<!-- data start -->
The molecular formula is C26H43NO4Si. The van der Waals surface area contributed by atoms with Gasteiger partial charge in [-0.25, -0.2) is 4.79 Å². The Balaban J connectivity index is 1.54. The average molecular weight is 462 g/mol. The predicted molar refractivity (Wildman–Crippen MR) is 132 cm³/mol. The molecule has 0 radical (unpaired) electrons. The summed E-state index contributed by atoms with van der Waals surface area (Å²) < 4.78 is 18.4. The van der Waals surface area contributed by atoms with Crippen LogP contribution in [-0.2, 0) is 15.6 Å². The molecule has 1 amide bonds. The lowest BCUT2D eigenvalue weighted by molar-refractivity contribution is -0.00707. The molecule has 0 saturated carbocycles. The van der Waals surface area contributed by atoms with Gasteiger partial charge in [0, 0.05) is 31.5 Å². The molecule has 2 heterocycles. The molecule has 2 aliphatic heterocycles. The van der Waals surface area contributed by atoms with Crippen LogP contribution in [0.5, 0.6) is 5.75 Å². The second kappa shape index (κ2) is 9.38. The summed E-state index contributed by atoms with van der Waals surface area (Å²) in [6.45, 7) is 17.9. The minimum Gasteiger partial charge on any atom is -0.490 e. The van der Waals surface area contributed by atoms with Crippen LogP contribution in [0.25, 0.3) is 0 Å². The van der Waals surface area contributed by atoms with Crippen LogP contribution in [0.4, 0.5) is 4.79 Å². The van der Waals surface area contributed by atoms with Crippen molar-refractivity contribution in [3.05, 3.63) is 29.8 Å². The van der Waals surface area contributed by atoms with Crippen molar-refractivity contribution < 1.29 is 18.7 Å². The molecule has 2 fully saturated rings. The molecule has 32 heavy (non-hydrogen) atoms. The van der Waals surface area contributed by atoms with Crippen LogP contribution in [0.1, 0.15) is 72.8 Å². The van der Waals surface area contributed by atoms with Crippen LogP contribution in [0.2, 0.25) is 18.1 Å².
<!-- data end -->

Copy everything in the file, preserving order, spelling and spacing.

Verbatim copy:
The molecular formula is C26H43NO4Si. The van der Waals surface area contributed by atoms with Gasteiger partial charge in [-0.25, -0.2) is 4.79 Å². The Balaban J connectivity index is 1.54. The average molecular weight is 462 g/mol. The predicted molar refractivity (Wildman–Crippen MR) is 132 cm³/mol. The molecule has 0 radical (unpaired) electrons. The summed E-state index contributed by atoms with van der Waals surface area (Å²) < 4.78 is 18.4. The van der Waals surface area contributed by atoms with Crippen LogP contribution in [-0.2, 0) is 15.6 Å². The molecule has 1 amide bonds. The lowest BCUT2D eigenvalue weighted by molar-refractivity contribution is -0.00707. The molecule has 0 saturated carbocycles. The van der Waals surface area contributed by atoms with Gasteiger partial charge in [0, 0.05) is 31.5 Å². The molecule has 2 heterocycles. The molecule has 2 aliphatic heterocycles. The van der Waals surface area contributed by atoms with Crippen LogP contribution in [0.5, 0.6) is 5.75 Å². The second kappa shape index (κ2) is 9.38. The summed E-state index contributed by atoms with van der Waals surface area (Å²) in [6.45, 7) is 17.9. The minimum Gasteiger partial charge on any atom is -0.490 e. The van der Waals surface area contributed by atoms with Crippen LogP contribution in [0.25, 0.3) is 0 Å². The van der Waals surface area contributed by atoms with Crippen LogP contribution in [0.4, 0.5) is 4.79 Å². The van der Waals surface area contributed by atoms with Crippen molar-refractivity contribution in [3.05, 3.63) is 29.8 Å². The van der Waals surface area contributed by atoms with Crippen molar-refractivity contribution < 1.29 is 18.7 Å². The molecule has 2 fully saturated rings. The molecule has 32 heavy (non-hydrogen) atoms. The van der Waals surface area contributed by atoms with Crippen LogP contribution in [0.1, 0.15) is 72.8 Å². The van der Waals surface area contributed by atoms with Crippen LogP contribution in [0.2, 0.25) is 18.1 Å².